While letters, names, and meaning come up a lot in conversation when talking about VSA 
(any VSA in the country!), there are some trends in vocabulary that we have accepted as 
common best practices when discussing topics relating to disability.


Image taken from a blog by wufnikspress@gmail.com


We recently came across a short and simple video that humorously emphasizes the importance of avoiding certain terms when referring to a person with a disability. While the concepts in this video are nothing new, we thought mentioning it as well as a few other resources online that have been floating around lately was a great idea!

After ReelAbilities Columbus, we find that it's even more relevant to promote positive and inclusive language not only on the silver screen through film but in our every day interactions. In addition to these tidbits of culture taken from various websites and sources, we also refer back to the clause we have posted on our website in the"About" section. Given that many people still refer to us as "Very Special Arts," now is a great time to remind everyone why we stick with "VSA Ohio" and try to move away from using the word "special" in any conversation about disability.

VSA was long known as Very Special Arts. Words such as "special and "handicapped" do not reflect current language trends in
the United States and many other countries. We are now VSA Ohio - The State Organization on Arts and Disability. We encourage everyone to embrace our new identity.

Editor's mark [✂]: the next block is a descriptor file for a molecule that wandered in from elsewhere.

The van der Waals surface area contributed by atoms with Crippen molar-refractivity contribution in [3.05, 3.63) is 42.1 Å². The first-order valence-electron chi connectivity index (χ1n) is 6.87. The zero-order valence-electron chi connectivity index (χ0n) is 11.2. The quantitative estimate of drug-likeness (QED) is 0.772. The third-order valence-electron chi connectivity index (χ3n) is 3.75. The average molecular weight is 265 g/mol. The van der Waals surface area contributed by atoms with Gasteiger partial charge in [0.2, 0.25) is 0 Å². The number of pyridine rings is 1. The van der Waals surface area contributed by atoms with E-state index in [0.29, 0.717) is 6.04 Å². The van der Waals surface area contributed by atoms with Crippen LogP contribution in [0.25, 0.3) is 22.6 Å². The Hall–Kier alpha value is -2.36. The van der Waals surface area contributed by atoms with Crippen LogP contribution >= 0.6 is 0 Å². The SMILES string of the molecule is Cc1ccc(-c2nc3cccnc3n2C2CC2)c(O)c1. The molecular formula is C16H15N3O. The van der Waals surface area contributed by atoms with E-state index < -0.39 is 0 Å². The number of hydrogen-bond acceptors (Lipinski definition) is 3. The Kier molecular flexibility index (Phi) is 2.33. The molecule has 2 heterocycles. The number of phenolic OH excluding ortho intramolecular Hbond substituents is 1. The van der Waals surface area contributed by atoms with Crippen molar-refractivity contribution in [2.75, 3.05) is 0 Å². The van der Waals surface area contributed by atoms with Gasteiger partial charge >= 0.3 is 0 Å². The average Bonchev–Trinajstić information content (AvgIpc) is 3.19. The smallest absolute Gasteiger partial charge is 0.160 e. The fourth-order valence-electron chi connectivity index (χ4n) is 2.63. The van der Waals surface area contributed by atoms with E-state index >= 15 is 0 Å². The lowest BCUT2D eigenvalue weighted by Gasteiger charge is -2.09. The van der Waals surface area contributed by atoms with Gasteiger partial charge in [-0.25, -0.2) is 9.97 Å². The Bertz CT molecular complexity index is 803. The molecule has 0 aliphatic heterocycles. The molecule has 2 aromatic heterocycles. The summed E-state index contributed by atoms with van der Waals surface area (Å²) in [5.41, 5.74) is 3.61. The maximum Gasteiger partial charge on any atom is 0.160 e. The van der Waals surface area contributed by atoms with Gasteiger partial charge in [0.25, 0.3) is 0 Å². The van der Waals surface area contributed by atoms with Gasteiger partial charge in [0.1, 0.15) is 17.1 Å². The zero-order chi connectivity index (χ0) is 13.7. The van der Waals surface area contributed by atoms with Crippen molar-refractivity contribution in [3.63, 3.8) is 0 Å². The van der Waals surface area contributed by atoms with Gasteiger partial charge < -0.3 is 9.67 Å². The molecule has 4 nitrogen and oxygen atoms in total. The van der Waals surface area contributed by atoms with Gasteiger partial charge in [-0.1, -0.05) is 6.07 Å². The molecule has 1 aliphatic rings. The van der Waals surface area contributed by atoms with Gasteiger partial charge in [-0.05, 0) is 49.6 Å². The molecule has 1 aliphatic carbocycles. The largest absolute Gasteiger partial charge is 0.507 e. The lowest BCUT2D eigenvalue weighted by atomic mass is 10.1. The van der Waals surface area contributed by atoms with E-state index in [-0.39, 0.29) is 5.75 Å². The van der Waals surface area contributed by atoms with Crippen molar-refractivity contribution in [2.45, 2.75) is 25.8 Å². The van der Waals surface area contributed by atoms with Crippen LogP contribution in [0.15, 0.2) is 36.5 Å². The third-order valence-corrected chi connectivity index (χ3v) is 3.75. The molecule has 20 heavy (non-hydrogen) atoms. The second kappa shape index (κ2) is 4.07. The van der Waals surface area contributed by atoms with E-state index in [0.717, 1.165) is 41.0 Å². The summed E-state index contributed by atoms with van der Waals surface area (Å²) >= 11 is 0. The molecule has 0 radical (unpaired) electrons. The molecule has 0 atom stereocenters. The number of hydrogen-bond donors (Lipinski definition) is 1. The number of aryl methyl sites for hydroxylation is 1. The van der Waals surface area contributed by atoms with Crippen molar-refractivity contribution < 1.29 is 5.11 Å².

This other blogpost discusses a viral TedTalk from 2010 that featured the story of a female Paralympic athlete as she explores the power of words in relation to what they connote/denote about disability, especially her own. What connections to see between this athlete's perspective and some of those revealed during ReelAbilities Columbus 2013?

Another post written by a feminist disability blogger breaks down individual words in what she calls,"Ableist Word Profiles." In this instance, she dissects the word "special" and tries to examine the implications of using this word to refer to both children and adults. How do you feel about her opinions concerning this word and others like it? Beyond the blogosphere, journalists and writers of other formats must explore the language used when talking about disability.

In terms of a style guide that is recommended for anyone working in PR and Journalism, this guide from the National Center on Disability and Journalism serves as a spectacular starting point for recommended language when speaking or writing about disability across all kinds of platforms.

While these posts and articles are nowhere near an exhaustive list, we thought that some of the questions they raise and information they provide is relevant and useful as we move on from ReelAbilities and forward into our next round of programming for the coming year!